A Guide to Modern Playwrights, Plays, and Productions
 
 
 
 
The Distance From Here

Just about everyone here in London agrees that American Neil LaBute is the most impressive playwright to appear since David Mamet.  LaBute’s new play, The Distance from Here, is premiering at London’s Almeida Theatre and opens in New York later this year, presented by the Manhattan Class Company  as the second in their series of new plays.  The main figure in this shattering tragic-comedy is seventeen-year-old Darrell (Mark Webber), whose aimless life centers upon violence, sex, petty thievery, and manipulation. In the opening scene he and his sidekick Tim (Jason Ritter) taunt the apes at the zoo, while their apparently arrested development suggests that the sign, “Please Do Not Feed the Animals,” might apply equally to simians or homo sapiens.  Not so sure about the sapiens tag.

Shaggy-haired Darrell’s treatment of crew-cut Tim is manipulative, revealing a cruelty masked by concern, egging Tim on to search his private parts when attacked by ants and playfully concealing violence as they spar.  Because they lack vocabulary, their speech is peppered with expletives, and their favorite expression - which betrays both their apathy and their inability to develop thought - is  “whatever.”

            To describe Darrell’s lower-middle-class family as “dysfunctional” is to compliment it.  His young mother Cammie (Amy Ryan) works as a cleaner; her live-in lover Rich (Enrico Colantoni) is employed at a dog-food factory. In their leisure time, in a dingy living-room dominated by a couch, they smoke (constantly), watch television, and engage in sex.(frequently).  Rich, a Stanley Kowalski-type, is having it on with both Cammie and her stepdaughter, Shari (Ana Reeder).  The baby crying incessantly offstage belongs to Shari, who is on welfare. .The baby may be ill, but there is no money to pay a doctor, so they ignore it, regarding it as an annoying object, not a human being:.  ‘Nother hour, I’m not gonna hear shit,” says Cammie, her eyes on the screen as the baby wails

Except for joyless sex, each family member keeps his or her distance; Cammie’s ignoring Darrell as he grew up may be a contributing cause of his adolescent demands for attention. Enraged, he treats as a betrayal his girlfriend’s failure to meet him at the mall where they hang out during school hours at Washington High.  When Tim, who may be hankering for some distance between them, says he cannot join Darrell because of working the night shift at a fast food establishment, Darrell says he will be there to check up. Darrell, asking his mother if she remembers how he made forts on the porch when he was little, is told, “You’re on your own with the Kodak memories and shit.. . .To tell the truth, as an individual, you never made that big an impression.”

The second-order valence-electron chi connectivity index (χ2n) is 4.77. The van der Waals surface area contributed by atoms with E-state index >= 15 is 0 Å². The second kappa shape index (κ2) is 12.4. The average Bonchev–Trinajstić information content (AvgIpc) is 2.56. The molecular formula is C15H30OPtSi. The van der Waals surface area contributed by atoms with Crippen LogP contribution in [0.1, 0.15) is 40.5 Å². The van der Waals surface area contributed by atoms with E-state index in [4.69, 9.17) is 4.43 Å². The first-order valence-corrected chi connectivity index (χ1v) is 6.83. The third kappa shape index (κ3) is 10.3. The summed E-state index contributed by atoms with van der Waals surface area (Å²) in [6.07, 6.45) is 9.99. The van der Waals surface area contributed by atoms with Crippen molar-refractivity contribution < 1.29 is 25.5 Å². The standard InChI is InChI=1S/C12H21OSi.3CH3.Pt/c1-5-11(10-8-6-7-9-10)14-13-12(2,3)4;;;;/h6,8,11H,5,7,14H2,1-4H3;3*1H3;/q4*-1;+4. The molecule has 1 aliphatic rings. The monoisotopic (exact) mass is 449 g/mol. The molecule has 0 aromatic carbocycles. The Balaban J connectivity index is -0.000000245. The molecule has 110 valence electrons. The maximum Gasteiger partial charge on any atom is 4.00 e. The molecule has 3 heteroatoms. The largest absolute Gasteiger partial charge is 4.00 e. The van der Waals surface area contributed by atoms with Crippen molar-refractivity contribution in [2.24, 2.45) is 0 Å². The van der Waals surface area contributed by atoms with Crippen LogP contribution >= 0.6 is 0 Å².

Darrell is determined to make an impression as he increasingly becomes more aggressive, pounding on Rich until they land on the floor, and accusing Tim and girlfriend Jennie of desertion.  Egocentric and amoral, he is maddened to discover that Jennie was sexually involved with another man two years earlier, when she was fifteen.  But he is relieved to learn that the man beat her without having sex : “He hit her?  That’s all he did.  Hit her.”  Even when she tells Darrell she enlisted the man’s help to bring about an abortion when impregnated by Darrell, he persists in his manic revenge, taunting Tim and Jennie and then, despite their frantic efforts to restrain him, destroying the baby.

Meanwhile, the behavior of the others is revealing  When the baby and Darrell disappear, Cammie searches for them until she is exhausted. Shari, the baby’s mother, proposes that she and Rich run off together, and put some distance between them and their seedy milieu: “to do something really different, too, I mean, some kinda thing that nobody’d expect outta us.  You and me.  Maybe add a deck, or a patio.”

If there is no hope for Darrell, there is some for Jennie and Tim.  They desperately try to save the baby while fighting off the crazed Darrell, and afterwards, they keep returning to the freezing pool, into which Tim dives in an attempt to retrieve the body. Having taken off with his mother’s credit card and used Impala, Darrell has not been found.

Tautly directed by David Leveaux and well acted by the ensemble, “The Distance from Here” is a shattering work. LaBute has said that he hopes the audience will continue to think about his plays after the curtain falls.  He has our assurance that this is so with “The Distance from Here.” Among other things, it sheds light on the student murderers at Columbine  And the adult ones at Laramie.